Is it humanly possible to make Formula One exciting?

As if it wasn't hard enough to stay awake during a race, they're starting the season in Melbourne this Sunday morning at 5am...


Formula One has come a long way from the days of the 1970’s when drivers would have a quickie with one of the pit girls before getting into the car and straight after the race, would often be seen toking on a Marlboro and guzzling from a can of premium strength Stella Artois.

Obviously, from a safety point of view, the FIA is to be applauded for the improvements they’ve made to motor racing safer, but from a spectator’s point of view, well, it’s just bloody boring isn’t it.

Teams with massive budgets now dominate the sport and although there is undoubtedly huge talent out there on the starting grid, it really is all about the car these days rather than driver ability. That’s where we come in – Paddy Power now invites you to take a look at our five-point plan to make F1 a far more exciting (and fairer) spectacle.

MELBOURNE, AUSTRALIA – MARCH 16: Antonio Giovinazzi of Italy driving the (99) Alfa Romeo Racing C38 Ferrari on track during qualifying for the F1 Grand Prix of Australia at Melbourne Grand Prix Circuit on March 16, 2019 in Melbourne, Australia. (Photo by Mark Thompson/Getty Images)

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Forget going out to warm up the tyres before the big race, what we suggest is that all the cars start from the pit lane and the drivers do the warm-up lap using those kids’ pedal cars you see in all good toy shops.

Can you imagine Lewis Hamilton and Sebastian Vettel pedalling like the clappers doing about 0.000002 mph?

The first driver back to the pits would then get the chance to steal a march on his rivals and this way, it would also be about who was the fittest driver, not who was better at handling a car at 200mph going round a corner.


The 2019 season has seen the introduction of an extra point for the driver who sets the fastest lap of the race. We say what should happen is that 10 points should be awarded for the driver who does the slowest lap so; if one of the top drivers has to use the spare car, it would be better if Mercedes for instance, had a Mark II Ford Escort for Lewis to use rather than a super duper replica of his race car, which would mean he would still get the chance to collect points in his defence of the F1 Drivers Championship.

MELBOURNE, AUSTRALIA – MARCH 16: Pierre Gasly of France driving the (10) Aston Martin Red Bull Racing RB15 in the Pitlane during final practice for the F1 Grand Prix of Australia at Melbourne Grand Prix Circuit on March 16, 2019 in Melbourne, Australia. (Photo by Mark Thompson/Getty Images)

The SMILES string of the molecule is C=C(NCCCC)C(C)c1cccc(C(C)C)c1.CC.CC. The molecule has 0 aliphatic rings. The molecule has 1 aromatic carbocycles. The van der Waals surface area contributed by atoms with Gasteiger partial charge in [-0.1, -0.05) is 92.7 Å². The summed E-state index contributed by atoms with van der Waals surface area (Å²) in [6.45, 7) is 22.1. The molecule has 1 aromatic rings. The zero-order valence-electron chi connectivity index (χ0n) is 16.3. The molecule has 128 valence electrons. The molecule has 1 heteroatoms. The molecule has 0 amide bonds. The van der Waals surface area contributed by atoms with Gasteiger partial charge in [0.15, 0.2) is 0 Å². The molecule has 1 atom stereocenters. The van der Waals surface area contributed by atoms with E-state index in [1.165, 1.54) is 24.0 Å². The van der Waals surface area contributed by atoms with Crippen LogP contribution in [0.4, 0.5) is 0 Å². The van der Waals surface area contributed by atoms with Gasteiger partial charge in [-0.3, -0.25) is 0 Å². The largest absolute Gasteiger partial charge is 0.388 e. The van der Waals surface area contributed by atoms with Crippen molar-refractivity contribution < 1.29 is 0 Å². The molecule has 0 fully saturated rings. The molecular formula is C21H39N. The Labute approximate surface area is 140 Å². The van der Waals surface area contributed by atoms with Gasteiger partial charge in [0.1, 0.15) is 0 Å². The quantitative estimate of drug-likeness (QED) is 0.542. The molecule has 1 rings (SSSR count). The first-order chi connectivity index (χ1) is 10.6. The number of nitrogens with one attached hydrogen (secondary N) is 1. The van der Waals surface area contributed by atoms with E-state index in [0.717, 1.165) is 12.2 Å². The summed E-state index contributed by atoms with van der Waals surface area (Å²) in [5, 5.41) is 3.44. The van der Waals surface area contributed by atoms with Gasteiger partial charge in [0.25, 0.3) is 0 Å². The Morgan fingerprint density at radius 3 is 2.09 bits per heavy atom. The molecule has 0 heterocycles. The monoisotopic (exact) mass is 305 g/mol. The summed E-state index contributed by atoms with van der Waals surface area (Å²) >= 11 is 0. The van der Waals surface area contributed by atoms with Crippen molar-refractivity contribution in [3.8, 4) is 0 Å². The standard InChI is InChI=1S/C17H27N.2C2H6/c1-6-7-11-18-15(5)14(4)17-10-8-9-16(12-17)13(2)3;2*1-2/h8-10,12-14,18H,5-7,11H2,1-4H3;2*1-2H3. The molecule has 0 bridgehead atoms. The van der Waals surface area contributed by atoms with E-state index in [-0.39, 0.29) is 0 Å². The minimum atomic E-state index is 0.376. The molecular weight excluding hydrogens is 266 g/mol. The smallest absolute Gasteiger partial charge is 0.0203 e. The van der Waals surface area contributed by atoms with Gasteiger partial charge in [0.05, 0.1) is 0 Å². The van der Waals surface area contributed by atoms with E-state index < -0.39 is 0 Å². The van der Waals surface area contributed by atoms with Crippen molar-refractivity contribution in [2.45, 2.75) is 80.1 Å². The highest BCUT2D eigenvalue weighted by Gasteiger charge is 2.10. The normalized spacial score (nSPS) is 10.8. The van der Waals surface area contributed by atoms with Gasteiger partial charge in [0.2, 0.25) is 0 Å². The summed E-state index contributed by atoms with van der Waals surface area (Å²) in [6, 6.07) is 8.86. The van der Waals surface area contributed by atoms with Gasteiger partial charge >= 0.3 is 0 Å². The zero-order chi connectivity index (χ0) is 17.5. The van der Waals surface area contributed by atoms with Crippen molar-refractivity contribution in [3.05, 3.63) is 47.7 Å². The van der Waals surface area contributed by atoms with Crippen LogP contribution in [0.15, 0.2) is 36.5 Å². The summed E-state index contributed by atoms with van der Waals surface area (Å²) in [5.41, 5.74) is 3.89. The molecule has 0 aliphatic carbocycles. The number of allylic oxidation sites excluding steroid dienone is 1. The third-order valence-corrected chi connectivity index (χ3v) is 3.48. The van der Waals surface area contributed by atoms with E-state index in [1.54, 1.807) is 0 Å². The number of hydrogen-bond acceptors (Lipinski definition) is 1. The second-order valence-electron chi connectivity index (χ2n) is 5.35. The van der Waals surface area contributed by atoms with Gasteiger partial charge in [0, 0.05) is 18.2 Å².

If a driver gets a flat out on the circuit or when their tyres start going bald of they need mechanical assistance, instead of limping back to the pits, the FIA should get the local RAC (or European equivalent) to come out onto the circuit and do the repairs while they wait.

Can you imagine iconic circuits like Silverstone and Monza having those SOS Phone Boxes at 400 yard intervals around the track and drivers making sure they have those high vis triangles (very useful for night races) out on display as they wait by their vehicle. This would make the pit lane much safer for A-listers to mingle during the race, without the fear of spilling any of their Don Pon.

Drivers steer their cars behind the safety car after the start of the Abu Dhabi Formula One Grand Prix at the Yas Marina circuit on November 25, 2018, in Abu Dhabi. (Photo by Andrej ISAKOVIC / AFP) (Photo credit should read ANDREJ ISAKOVIC/AFP/Getty Images)


The safety car is a total waste of time; well it would be if track repairs and shifting debris after a crash were allowed to go on without it. What would happen is that after an incident, blokes wearing hard hats and orange overalls could quickly construct a set of temporary traffic lights or have one of them standing at either end with a stop/go sign, to ensure drivers are aware there has been an incident.

This way, if Messrs Hamilton and Vettel are two minutes down the road, it would give the back markers a chance to catch up and make for a much fairer contest over 70-odd laps.

MELBOURNE, AUSTRALIA – MARCH 16: Charles Leclerc of Monaco driving the (16) Scuderia Ferrari SF90 on track during qualifying for the F1 Grand Prix of Australia at Melbourne Grand Prix Circuit on March 16, 2019 in Melbourne, Australia. (Photo by Robert Cianflone/Getty Images)


Instead of having areas on the track where the “Drag Reduction System” can be used for overtaking, why not go with our alternative, the “Drag Enhancement System” where drivers, when being caught by a rival and just like 007, are allowed to press a button and blow out a smoke screen which temporarily impairs the vision of the chaser, therefore allowing the driver in front to gain valuable seconds.

This would give rookie drivers the chance to piss the big boys off even more and as for any potential accidents resulting from the misuse; please refer to points three and four.

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What do you think?